The use of stamped and formed continuous spring tines about the periphery of the ground plate has several advantages. In addition to permitting solderless assembly of the ground plate into the connector shell, the spring arrangement possesses low inductance due to the existence of multiple parallel ground paths, and low resistance due to the existence of multiple independent ground paths. The filter array can be tested in the connector shell and then removed for repair if necessary prior to potting.
After stamping and forming the ground plate, the filter assembly is completed by soldering discoidal filter elements to the ground plate so that inner apertures of the filter elements through which the feedthrough signal contacts pass are substantially coaxial with the centers of the apertures in the ground plate.
In the illustrated example, the filter elements are pre-manufactured discoidal capacitors, including outer electrodes 10 made up of circumferential portions 11 and lower portions 13 extending along planar annular surface 12. The capacitors are electrically connected to plate 1 via solder fillets 18, which connect plate 1 to electrode portions 11 and 13, thus permitting the capacitors to be connected to the plate by simply aligning the capacitors and soldering. It will of course be appreciated that, in this arrangement, the outer diameters of the capacitors must be greater than the diameters of the ground plate apertures as shown, and that the solder fillets should substantially surround the capacitors.
By using pre-manufactured discoidal capacitors, in combination with the preferred ground plate structure, several advantages are obtained. First, it is possible to use a wide variety of different discoidal capacitor structures having different capacitance values on the same ground plate. In addition, it is very easy to vary the arrangement of capacitors, other filter elements, non-filtered circuits, and directly grounded circuits. For example, pins may be directly connected to the ground plate by conductive metal sleeve elements or springs, resulting in greatly reduced ground resistance. Also, it will be appreciated that because the ground electrodes and ground plate tend to electrically isolate individual filtered contacts, cross-talk and hole-to-hole capacitances are greatly reduced.
In order to establish electrical contact between the contact pins 6 and cylindrical live electrodes 15 of capacitors 7, which are located on the surfaces of apertures 14, contact pins 6 are provided with compliant sections 8 having a diameter which is larger than the diameter of apertures 14. When contacts 6 are inserted into capacitors 7 through apertures 14, compliant sections 8 flex radially inward, the restoring force on the compliant sections serving to ensure good electrical contact between contacts 6 and electrodes 15 of capacitors 7. It will be appreciated that the preferred solderless contact arrangement will work best if the diameters of apertures 3 are sufficiently large that the compliant sections do not touch the ground plate.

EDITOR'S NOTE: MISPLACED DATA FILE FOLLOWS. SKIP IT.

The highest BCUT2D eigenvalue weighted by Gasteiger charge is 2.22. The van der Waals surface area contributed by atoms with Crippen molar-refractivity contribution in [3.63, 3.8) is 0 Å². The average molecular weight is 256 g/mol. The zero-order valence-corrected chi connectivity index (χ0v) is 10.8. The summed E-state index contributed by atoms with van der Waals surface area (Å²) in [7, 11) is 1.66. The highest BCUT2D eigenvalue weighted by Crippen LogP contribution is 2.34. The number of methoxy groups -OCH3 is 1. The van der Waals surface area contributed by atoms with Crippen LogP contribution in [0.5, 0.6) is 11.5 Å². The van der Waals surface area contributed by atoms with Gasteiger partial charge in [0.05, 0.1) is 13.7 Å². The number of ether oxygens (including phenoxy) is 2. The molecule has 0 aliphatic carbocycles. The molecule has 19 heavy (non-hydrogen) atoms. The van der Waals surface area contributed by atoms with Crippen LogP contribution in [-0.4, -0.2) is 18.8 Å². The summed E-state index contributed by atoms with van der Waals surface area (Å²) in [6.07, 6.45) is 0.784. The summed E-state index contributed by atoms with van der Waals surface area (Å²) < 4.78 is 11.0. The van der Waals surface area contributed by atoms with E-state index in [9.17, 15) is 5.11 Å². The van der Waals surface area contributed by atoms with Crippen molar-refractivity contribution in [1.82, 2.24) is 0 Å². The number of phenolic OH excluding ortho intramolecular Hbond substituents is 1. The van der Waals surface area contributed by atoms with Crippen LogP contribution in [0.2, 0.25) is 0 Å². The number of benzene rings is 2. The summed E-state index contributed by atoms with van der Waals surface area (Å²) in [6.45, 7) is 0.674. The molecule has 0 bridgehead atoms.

In order to complete a pi filter assembly, two of the capacitor arrays are used as shown in FIG. 6. The inductors are preferably in the form of ferrite inductor sleeves 17 sandwiched between the capacitive filter structures as is known in the art, although numerous other inductor structures may be substituted. The assembly is then oriented by an insert (not shown) keyed to a key on the shell or by a key in a tool. Numerous suitable insert structures are known to those skilled in the art for the purpose of providing support, shock protection, alignment, and environmental sealing for connector filter assemblies.
Assembly of the above-described structures is accomplished by soldering the capacitors to the plates, preferably by using solder pads, subsequently inserting feedthrough contact pins into central apertures of the capacitors, adding appropriate support inserts, and inserting the assembly into the shell to cause tines on the ground plate to deflect and establish an electrical connection between the ground plate and the shell. Once inserted, the filter may be tested and, if the tests are satisfactory, secured within the shell by potting, dielectric inserts, or similar means. If the filter fails the tests, then the filter assembly or individual contacts may easily be removed for repair or replacement.
It will be appreciated by those skilled in the art that variations of the invention are possible, for example in the manner in which electrode portions 13 are electrically connected to plate 1, or in the manner in which the tines on plate 1 are formed, and it is therefore intended that the invention be limited only by the appended claims.
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|U.S. Classification||333/182, 361/302, 333/183|
|Jul 17, 1991||AS||Assignment|
Owner name: AMPHENOL CORPORATION
Free format text: ASSIGNMENT OF ASSIGNORS INTEREST.;ASSIGNORS:JOHNESCU, DOUGLAS M.;TOOMBS, GARY C.;KRANTZ, LEONARD A.;REEL/FRAME:005773/0215;SIGNING DATES FROM 19910621 TO 19910624
|Mar 3, 1992||AS||Assignment|
Owner name: BANKERS TRUST COMPANY, AS AGENT
Free format text: SECURITY INTEREST;ASSIGNOR:AMPHENOL CORPORATION, A CORPORATION OF DE;REEL/FRAME:006035/0283
Effective date: 19911118
|May 22, 1992||AS||Assignment|
Owner name: AMPHENOL CORPORATION, A DE CORP.
Free format text: RELEASED BY SECURED PARTY;ASSIGNOR:CANADIAN IMPERIAL BANK OF COMMERCE;REEL/FRAME:006115/0883
Effective date: 19911118
|Jan 6, 1995||AS||Assignment|
Owner name: AMPHENOL CORPORATION, CONNECTICUT
Free format text: RELEASE BY SECURED PARTY;ASSIGNOR:BANKERS TRUST COMPANY;REEL/FRAME:007317/0148
Effective date: 19950104
|Aug 1, 1997||FPAY||Fee payment|
Year of fee payment: 4
|Aug 6, 2001||FPAY||Fee payment|
Year of fee payment: 8
|Aug 31, 2005||REMI||Maintenance fee reminder mailed|
|Feb 15, 2006||LAPS||Lapse for failure to pay maintenance fees|
|Apr 11, 2006||FP||Expired due to failure to pay maintenance fee|
Effective date: 20060215